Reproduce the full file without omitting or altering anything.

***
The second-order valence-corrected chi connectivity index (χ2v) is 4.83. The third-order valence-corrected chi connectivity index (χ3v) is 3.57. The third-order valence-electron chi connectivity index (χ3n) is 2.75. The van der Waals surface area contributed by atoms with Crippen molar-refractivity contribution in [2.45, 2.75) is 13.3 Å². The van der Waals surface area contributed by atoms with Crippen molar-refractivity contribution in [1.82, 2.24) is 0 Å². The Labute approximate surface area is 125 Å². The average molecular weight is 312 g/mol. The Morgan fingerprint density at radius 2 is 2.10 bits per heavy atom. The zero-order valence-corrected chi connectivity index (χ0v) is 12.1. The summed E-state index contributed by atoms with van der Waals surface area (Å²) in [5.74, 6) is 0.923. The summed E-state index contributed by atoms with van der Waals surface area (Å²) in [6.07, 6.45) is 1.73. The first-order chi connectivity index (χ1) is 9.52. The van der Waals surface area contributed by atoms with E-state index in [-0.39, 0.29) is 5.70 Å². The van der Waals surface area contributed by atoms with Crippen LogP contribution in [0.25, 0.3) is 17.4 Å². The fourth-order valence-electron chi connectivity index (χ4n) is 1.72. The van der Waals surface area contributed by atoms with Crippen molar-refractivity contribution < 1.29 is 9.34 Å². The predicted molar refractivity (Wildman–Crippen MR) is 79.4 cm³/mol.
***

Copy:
The second-order valence-corrected chi connectivity index (χ2v) is 4.83. The third-order valence-corrected chi connectivity index (χ3v) is 3.57. The third-order valence-electron chi connectivity index (χ3n) is 2.75. The van der Waals surface area contributed by atoms with Crippen molar-refractivity contribution in [2.45, 2.75) is 13.3 Å². The van der Waals surface area contributed by atoms with Crippen molar-refractivity contribution in [1.82, 2.24) is 0 Å². The Labute approximate surface area is 125 Å². The average molecular weight is 312 g/mol. The Morgan fingerprint density at radius 2 is 2.10 bits per heavy atom. The zero-order valence-corrected chi connectivity index (χ0v) is 12.1. The summed E-state index contributed by atoms with van der Waals surface area (Å²) in [5.74, 6) is 0.923. The summed E-state index contributed by atoms with van der Waals surface area (Å²) in [6.07, 6.45) is 1.73. The first-order chi connectivity index (χ1) is 9.52. The van der Waals surface area contributed by atoms with E-state index in [-0.39, 0.29) is 5.70 Å². The van der Waals surface area contributed by atoms with Crippen LogP contribution in [0.25, 0.3) is 17.4 Å². The fourth-order valence-electron chi connectivity index (χ4n) is 1.72. The van der Waals surface area contributed by atoms with Crippen molar-refractivity contribution < 1.29 is 9.34 Å². The predicted molar refractivity (Wildman–Crippen MR) is 79.4 cm³/mol.